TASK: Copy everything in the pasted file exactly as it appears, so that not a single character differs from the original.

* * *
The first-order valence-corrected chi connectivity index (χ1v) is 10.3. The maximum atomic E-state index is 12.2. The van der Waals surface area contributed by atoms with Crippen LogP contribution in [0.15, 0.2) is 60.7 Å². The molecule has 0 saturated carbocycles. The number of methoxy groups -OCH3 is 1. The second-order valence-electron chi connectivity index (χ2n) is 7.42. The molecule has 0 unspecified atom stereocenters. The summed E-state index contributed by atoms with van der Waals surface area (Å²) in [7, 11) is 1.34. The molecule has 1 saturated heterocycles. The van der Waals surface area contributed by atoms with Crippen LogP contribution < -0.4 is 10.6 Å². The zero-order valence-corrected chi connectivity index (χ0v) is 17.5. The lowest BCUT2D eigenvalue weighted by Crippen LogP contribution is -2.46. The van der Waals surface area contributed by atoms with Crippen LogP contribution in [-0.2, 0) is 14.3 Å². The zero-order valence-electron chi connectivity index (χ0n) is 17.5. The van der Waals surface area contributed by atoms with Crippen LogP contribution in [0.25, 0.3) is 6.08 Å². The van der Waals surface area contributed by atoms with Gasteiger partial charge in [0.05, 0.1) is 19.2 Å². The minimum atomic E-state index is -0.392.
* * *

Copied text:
The first-order valence-corrected chi connectivity index (χ1v) is 10.3. The maximum atomic E-state index is 12.2. The van der Waals surface area contributed by atoms with Crippen LogP contribution in [0.15, 0.2) is 60.7 Å². The molecule has 0 saturated carbocycles. The number of methoxy groups -OCH3 is 1. The second-order valence-electron chi connectivity index (χ2n) is 7.42. The molecule has 0 unspecified atom stereocenters. The summed E-state index contributed by atoms with van der Waals surface area (Å²) in [7, 11) is 1.34. The molecule has 1 saturated heterocycles. The van der Waals surface area contributed by atoms with Crippen LogP contribution < -0.4 is 10.6 Å². The zero-order valence-corrected chi connectivity index (χ0v) is 17.5. The lowest BCUT2D eigenvalue weighted by Crippen LogP contribution is -2.46. The van der Waals surface area contributed by atoms with Crippen LogP contribution in [-0.2, 0) is 14.3 Å². The zero-order valence-electron chi connectivity index (χ0n) is 17.5. The van der Waals surface area contributed by atoms with Crippen LogP contribution in [0.25, 0.3) is 6.08 Å². The van der Waals surface area contributed by atoms with Gasteiger partial charge in [0.05, 0.1) is 19.2 Å². The minimum atomic E-state index is -0.392.